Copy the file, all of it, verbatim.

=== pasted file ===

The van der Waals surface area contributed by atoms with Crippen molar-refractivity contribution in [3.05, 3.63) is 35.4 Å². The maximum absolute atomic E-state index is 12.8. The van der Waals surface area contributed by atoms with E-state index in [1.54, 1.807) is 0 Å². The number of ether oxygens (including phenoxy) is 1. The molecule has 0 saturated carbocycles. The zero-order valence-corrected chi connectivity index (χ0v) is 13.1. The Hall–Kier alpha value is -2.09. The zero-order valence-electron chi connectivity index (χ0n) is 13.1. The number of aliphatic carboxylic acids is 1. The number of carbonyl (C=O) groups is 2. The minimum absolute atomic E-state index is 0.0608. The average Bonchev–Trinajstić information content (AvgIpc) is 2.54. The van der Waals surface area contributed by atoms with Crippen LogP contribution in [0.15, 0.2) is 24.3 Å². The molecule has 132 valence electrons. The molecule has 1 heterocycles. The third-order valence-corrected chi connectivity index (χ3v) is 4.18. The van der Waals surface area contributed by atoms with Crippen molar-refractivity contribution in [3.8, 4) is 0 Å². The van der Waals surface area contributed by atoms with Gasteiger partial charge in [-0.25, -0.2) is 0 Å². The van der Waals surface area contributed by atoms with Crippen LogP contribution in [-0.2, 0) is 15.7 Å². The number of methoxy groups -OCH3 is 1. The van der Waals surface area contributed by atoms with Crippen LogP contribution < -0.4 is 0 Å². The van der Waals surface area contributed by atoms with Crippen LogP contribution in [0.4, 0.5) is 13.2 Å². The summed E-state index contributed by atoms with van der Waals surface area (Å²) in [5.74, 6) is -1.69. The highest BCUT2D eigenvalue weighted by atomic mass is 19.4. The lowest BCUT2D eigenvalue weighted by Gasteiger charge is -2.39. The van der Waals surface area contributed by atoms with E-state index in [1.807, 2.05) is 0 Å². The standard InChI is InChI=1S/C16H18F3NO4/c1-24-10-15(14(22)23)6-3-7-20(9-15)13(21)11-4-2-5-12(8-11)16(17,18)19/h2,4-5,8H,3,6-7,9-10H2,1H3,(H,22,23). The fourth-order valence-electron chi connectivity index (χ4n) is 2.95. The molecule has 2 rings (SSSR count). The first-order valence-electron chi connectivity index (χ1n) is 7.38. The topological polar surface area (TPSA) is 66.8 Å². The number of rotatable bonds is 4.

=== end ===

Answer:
The van der Waals surface area contributed by atoms with Crippen molar-refractivity contribution in [3.05, 3.63) is 35.4 Å². The maximum absolute atomic E-state index is 12.8. The van der Waals surface area contributed by atoms with E-state index in [1.54, 1.807) is 0 Å². The number of ether oxygens (including phenoxy) is 1. The molecule has 0 saturated carbocycles. The zero-order valence-corrected chi connectivity index (χ0v) is 13.1. The Hall–Kier alpha value is -2.09. The zero-order valence-electron chi connectivity index (χ0n) is 13.1. The number of aliphatic carboxylic acids is 1. The number of carbonyl (C=O) groups is 2. The minimum absolute atomic E-state index is 0.0608. The average Bonchev–Trinajstić information content (AvgIpc) is 2.54. The van der Waals surface area contributed by atoms with Crippen LogP contribution in [0.15, 0.2) is 24.3 Å². The molecule has 132 valence electrons. The molecule has 1 heterocycles. The third-order valence-corrected chi connectivity index (χ3v) is 4.18. The van der Waals surface area contributed by atoms with Crippen molar-refractivity contribution in [3.8, 4) is 0 Å². The van der Waals surface area contributed by atoms with Gasteiger partial charge in [-0.25, -0.2) is 0 Å². The van der Waals surface area contributed by atoms with Crippen LogP contribution in [-0.2, 0) is 15.7 Å². The number of methoxy groups -OCH3 is 1. The van der Waals surface area contributed by atoms with Crippen LogP contribution < -0.4 is 0 Å². The van der Waals surface area contributed by atoms with Crippen LogP contribution in [0.4, 0.5) is 13.2 Å². The summed E-state index contributed by atoms with van der Waals surface area (Å²) in [5.74, 6) is -1.69. The highest BCUT2D eigenvalue weighted by atomic mass is 19.4. The lowest BCUT2D eigenvalue weighted by Gasteiger charge is -2.39. The van der Waals surface area contributed by atoms with E-state index in [1.807, 2.05) is 0 Å². The standard InChI is InChI=1S/C16H18F3NO4/c1-24-10-15(14(22)23)6-3-7-20(9-15)13(21)11-4-2-5-12(8-11)16(17,18)19/h2,4-5,8H,3,6-7,9-10H2,1H3,(H,22,23). The fourth-order valence-electron chi connectivity index (χ4n) is 2.95. The molecule has 2 rings (SSSR count). The first-order valence-electron chi connectivity index (χ1n) is 7.38. The topological polar surface area (TPSA) is 66.8 Å². The number of rotatable bonds is 4.